Perhaps American supporters of gun rights would say that in fact people in every country do have a natural right to bear arms, but their enjoyment of that natural right is denied them by oppressive governments in countries like Britain, France, Canada, Israel, the Netherlands and Japan. Meanwhile, the so-called “right” to health insurance enjoyed by citizens of those countries is presumably only a fake right which they do not in fact possess. This just doesn’t seem to be a satisfactory explanation. Is the problem that we use the word “right” in two ways, meaning in one sense an inalienable moral consideration which we believe all humans possess regardless of the context of government in which they live, and in another sense an enforceable claim within a country’s legal system which commands government and other persons to guarantee certain kinds of treatment to every citizen? Which kind of right would the right to health insurance be? Which kind is the right to bear arms?
As I have discussed at length, one of those – the right to arms – is a right. The other – the “right” to “health insurance” – is not. Calling it a right does not make it one. Yes, “we use the word ‘right” in two ways” – correctly and incorrectly. If that’s not a satisfactory explanation, I submit that the problem lies not in me, but in the person unsatisfied.
Any “right” that demands that someone else provide a service, a material good, or any other thing of value is not a RIGHT. And “health insurance” or “health care” or whatever term they’re using today IS NOT A RIGHT. You can call a tail a leg, but it remains a tail.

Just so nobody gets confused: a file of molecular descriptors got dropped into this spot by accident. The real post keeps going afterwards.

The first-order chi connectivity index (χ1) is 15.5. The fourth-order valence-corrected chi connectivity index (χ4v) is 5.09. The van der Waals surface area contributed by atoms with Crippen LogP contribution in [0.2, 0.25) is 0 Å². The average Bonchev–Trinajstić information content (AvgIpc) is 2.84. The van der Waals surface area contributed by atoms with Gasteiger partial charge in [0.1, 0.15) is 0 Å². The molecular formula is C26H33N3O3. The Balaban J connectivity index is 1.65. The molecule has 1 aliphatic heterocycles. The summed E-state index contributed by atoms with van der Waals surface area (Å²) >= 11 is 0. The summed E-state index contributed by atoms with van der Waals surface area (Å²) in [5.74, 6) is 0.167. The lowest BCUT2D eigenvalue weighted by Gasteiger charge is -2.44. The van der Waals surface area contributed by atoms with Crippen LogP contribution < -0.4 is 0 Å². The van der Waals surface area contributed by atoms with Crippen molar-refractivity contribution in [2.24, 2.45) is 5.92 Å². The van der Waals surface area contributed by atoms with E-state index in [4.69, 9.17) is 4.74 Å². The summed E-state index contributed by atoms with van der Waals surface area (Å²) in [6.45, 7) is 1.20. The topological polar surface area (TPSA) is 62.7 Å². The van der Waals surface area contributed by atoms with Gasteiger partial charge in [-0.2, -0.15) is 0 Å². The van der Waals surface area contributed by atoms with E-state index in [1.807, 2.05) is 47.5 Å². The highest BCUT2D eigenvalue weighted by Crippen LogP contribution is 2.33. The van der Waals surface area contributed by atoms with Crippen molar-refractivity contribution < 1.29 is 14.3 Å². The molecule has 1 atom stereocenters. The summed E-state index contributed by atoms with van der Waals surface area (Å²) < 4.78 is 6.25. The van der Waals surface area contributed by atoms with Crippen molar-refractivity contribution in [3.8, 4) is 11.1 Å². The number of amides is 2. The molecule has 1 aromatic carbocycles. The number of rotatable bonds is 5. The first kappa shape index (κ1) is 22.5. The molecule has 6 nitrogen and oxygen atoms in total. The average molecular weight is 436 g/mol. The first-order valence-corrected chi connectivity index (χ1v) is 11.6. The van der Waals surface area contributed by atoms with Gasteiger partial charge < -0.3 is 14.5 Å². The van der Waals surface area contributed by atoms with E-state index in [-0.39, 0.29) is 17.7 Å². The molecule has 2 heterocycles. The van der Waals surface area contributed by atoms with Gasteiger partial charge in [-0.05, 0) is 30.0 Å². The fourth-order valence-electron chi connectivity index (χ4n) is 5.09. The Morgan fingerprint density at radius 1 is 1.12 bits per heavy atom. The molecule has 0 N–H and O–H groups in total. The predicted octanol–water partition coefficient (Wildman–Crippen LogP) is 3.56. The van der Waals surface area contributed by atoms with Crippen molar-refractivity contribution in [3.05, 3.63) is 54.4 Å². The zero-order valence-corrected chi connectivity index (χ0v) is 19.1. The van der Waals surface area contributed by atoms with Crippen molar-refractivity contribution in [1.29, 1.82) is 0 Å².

The right to bear arms isn’t the only right that faces this paradox. They all do, really. In the mid-1980s, the idea that people have a right to have consensual sex with partners of any gender, in whatever position they like, was pronounced “facetious” by the Supreme Court; 25 years later it feels like an obvious, natural outgrowth of the Bill of Rights. If rights evolve this way through the dialectics of culture and history, just how “natural” can they be?
This is a valid point. The first question that must be answered is “Does this purported ‘Right’ demand something of another?” In the case of consensual sex between two or more adults, no it doesn’t. (It’s that “consensual” thing.) In my libertarian viewpoint, it’s none of the government’s goddamned business who inserts Tab-A into Slot-B. That “obvious, natural outgrowth” was something our Founders considered and the author of the Bill of Rights at least attempted to account for. It’s the Ninth Amendment that Robert Bork characterized as an “ink blot”:
The enumeration in the Constitution, of certain rights, shall not be construed to deny or disparage others retained by the people.
And the fact that there are many more rights than just those enumerated in the Bill of Rights was discussed by the Founders at length.
But the right to arms was one of the enumerated rights, and the United States of America is unique in putting that right into its foundational legal document.